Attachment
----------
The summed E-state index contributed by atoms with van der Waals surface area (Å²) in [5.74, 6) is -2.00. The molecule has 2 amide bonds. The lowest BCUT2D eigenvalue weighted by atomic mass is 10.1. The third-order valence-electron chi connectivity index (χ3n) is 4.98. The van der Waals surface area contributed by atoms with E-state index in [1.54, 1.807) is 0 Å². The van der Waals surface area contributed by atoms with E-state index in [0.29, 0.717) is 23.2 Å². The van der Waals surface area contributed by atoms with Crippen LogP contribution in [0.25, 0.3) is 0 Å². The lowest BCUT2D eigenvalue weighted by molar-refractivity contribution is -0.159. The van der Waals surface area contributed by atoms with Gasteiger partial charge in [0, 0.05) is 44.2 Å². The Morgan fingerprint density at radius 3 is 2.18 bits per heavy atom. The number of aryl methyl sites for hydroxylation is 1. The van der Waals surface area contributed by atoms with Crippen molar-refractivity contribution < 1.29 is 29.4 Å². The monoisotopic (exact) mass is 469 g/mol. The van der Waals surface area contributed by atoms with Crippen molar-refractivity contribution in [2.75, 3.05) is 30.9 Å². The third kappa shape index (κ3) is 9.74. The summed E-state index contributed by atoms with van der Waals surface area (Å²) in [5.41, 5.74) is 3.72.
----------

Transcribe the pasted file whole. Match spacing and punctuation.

The summed E-state index contributed by atoms with van der Waals surface area (Å²) in [5.74, 6) is -2.00. The molecule has 2 amide bonds. The lowest BCUT2D eigenvalue weighted by atomic mass is 10.1. The third-order valence-electron chi connectivity index (χ3n) is 4.98. The van der Waals surface area contributed by atoms with E-state index in [1.54, 1.807) is 0 Å². The van der Waals surface area contributed by atoms with E-state index in [0.29, 0.717) is 23.2 Å². The van der Waals surface area contributed by atoms with Crippen LogP contribution in [0.25, 0.3) is 0 Å². The lowest BCUT2D eigenvalue weighted by molar-refractivity contribution is -0.159. The van der Waals surface area contributed by atoms with Gasteiger partial charge in [0, 0.05) is 44.2 Å². The Morgan fingerprint density at radius 3 is 2.18 bits per heavy atom. The number of aryl methyl sites for hydroxylation is 1. The van der Waals surface area contributed by atoms with Crippen molar-refractivity contribution < 1.29 is 29.4 Å². The monoisotopic (exact) mass is 469 g/mol. The van der Waals surface area contributed by atoms with Crippen molar-refractivity contribution in [2.75, 3.05) is 30.9 Å². The third kappa shape index (κ3) is 9.74. The summed E-state index contributed by atoms with van der Waals surface area (Å²) in [5.41, 5.74) is 3.72.